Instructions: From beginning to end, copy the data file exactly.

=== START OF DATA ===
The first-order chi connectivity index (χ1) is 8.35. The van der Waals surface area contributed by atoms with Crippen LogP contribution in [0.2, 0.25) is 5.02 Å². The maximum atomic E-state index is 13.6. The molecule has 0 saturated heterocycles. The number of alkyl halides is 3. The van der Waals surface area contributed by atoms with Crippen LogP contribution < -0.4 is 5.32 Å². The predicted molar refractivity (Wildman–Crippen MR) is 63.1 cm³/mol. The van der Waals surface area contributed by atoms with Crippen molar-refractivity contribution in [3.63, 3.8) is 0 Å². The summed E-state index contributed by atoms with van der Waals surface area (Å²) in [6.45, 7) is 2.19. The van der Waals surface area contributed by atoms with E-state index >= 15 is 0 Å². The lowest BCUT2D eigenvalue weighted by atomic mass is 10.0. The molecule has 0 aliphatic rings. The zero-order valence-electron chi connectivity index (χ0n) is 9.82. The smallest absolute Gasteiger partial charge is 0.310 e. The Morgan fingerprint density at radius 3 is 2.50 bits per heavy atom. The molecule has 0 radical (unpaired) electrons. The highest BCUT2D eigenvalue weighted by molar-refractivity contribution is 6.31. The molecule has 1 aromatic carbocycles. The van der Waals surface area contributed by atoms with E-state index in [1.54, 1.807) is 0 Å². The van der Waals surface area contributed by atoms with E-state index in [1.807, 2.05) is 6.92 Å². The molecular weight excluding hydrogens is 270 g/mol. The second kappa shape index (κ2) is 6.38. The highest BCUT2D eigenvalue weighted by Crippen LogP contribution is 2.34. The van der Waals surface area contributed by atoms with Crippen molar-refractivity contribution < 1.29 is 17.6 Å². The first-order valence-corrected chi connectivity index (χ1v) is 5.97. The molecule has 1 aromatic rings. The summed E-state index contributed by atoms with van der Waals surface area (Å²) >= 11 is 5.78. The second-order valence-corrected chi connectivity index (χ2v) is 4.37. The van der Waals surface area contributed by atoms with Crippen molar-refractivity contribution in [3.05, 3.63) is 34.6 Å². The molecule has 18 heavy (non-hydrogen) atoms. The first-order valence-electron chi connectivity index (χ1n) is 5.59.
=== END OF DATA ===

The first-order chi connectivity index (χ1) is 8.35. The van der Waals surface area contributed by atoms with Crippen LogP contribution in [0.2, 0.25) is 5.02 Å². The maximum atomic E-state index is 13.6. The molecule has 0 saturated heterocycles. The number of alkyl halides is 3. The van der Waals surface area contributed by atoms with Crippen LogP contribution < -0.4 is 5.32 Å². The predicted molar refractivity (Wildman–Crippen MR) is 63.1 cm³/mol. The van der Waals surface area contributed by atoms with Crippen molar-refractivity contribution in [3.63, 3.8) is 0 Å². The summed E-state index contributed by atoms with van der Waals surface area (Å²) in [6.45, 7) is 2.19. The van der Waals surface area contributed by atoms with E-state index >= 15 is 0 Å². The lowest BCUT2D eigenvalue weighted by atomic mass is 10.0. The molecule has 0 aliphatic rings. The zero-order valence-electron chi connectivity index (χ0n) is 9.82. The smallest absolute Gasteiger partial charge is 0.310 e. The Morgan fingerprint density at radius 3 is 2.50 bits per heavy atom. The molecule has 0 radical (unpaired) electrons. The highest BCUT2D eigenvalue weighted by molar-refractivity contribution is 6.31. The molecule has 1 aromatic carbocycles. The van der Waals surface area contributed by atoms with E-state index in [1.54, 1.807) is 0 Å². The van der Waals surface area contributed by atoms with E-state index in [1.807, 2.05) is 6.92 Å². The molecular weight excluding hydrogens is 270 g/mol. The second kappa shape index (κ2) is 6.38. The highest BCUT2D eigenvalue weighted by Crippen LogP contribution is 2.34. The van der Waals surface area contributed by atoms with Crippen molar-refractivity contribution < 1.29 is 17.6 Å². The first-order valence-corrected chi connectivity index (χ1v) is 5.97. The molecule has 1 aromatic rings. The summed E-state index contributed by atoms with van der Waals surface area (Å²) >= 11 is 5.78. The second-order valence-corrected chi connectivity index (χ2v) is 4.37. The van der Waals surface area contributed by atoms with Crippen molar-refractivity contribution in [3.05, 3.63) is 34.6 Å². The molecule has 18 heavy (non-hydrogen) atoms. The first-order valence-electron chi connectivity index (χ1n) is 5.59.